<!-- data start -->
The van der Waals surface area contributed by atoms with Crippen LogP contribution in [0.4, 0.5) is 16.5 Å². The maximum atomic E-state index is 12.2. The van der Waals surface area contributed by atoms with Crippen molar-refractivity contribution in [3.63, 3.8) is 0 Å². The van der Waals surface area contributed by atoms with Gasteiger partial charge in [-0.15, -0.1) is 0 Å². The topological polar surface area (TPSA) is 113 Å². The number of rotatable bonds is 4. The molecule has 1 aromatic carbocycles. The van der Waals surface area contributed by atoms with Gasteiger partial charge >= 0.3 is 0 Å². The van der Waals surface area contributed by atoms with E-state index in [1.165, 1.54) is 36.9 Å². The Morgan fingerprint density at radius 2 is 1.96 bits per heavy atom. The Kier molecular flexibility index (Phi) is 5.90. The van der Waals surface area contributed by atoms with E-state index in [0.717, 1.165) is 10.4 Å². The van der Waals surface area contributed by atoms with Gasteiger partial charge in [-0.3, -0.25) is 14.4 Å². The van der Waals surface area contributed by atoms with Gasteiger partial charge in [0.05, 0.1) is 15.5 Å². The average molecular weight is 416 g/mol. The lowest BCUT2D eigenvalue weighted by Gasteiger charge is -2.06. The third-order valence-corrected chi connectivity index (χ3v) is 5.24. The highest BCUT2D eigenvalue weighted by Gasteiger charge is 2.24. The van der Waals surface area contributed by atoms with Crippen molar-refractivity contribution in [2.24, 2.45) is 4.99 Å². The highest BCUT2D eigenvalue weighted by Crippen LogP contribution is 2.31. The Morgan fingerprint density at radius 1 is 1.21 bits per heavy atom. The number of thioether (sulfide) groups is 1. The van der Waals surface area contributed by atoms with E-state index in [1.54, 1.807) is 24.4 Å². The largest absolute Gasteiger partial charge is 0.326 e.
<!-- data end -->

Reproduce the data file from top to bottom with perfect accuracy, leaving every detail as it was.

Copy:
The van der Waals surface area contributed by atoms with Crippen LogP contribution in [0.4, 0.5) is 16.5 Å². The maximum atomic E-state index is 12.2. The van der Waals surface area contributed by atoms with Crippen molar-refractivity contribution in [3.63, 3.8) is 0 Å². The van der Waals surface area contributed by atoms with Gasteiger partial charge in [-0.15, -0.1) is 0 Å². The topological polar surface area (TPSA) is 113 Å². The number of rotatable bonds is 4. The molecule has 1 aromatic carbocycles. The van der Waals surface area contributed by atoms with Gasteiger partial charge >= 0.3 is 0 Å². The van der Waals surface area contributed by atoms with E-state index in [1.165, 1.54) is 36.9 Å². The Morgan fingerprint density at radius 2 is 1.96 bits per heavy atom. The Kier molecular flexibility index (Phi) is 5.90. The van der Waals surface area contributed by atoms with E-state index in [0.717, 1.165) is 10.4 Å². The van der Waals surface area contributed by atoms with Gasteiger partial charge in [-0.3, -0.25) is 14.4 Å². The van der Waals surface area contributed by atoms with Gasteiger partial charge in [0.05, 0.1) is 15.5 Å². The average molecular weight is 416 g/mol. The lowest BCUT2D eigenvalue weighted by Gasteiger charge is -2.06. The third-order valence-corrected chi connectivity index (χ3v) is 5.24. The highest BCUT2D eigenvalue weighted by Gasteiger charge is 2.24. The van der Waals surface area contributed by atoms with Crippen molar-refractivity contribution in [2.24, 2.45) is 4.99 Å². The highest BCUT2D eigenvalue weighted by Crippen LogP contribution is 2.31. The Morgan fingerprint density at radius 1 is 1.21 bits per heavy atom. The number of thioether (sulfide) groups is 1. The van der Waals surface area contributed by atoms with E-state index in [1.54, 1.807) is 24.4 Å². The largest absolute Gasteiger partial charge is 0.326 e.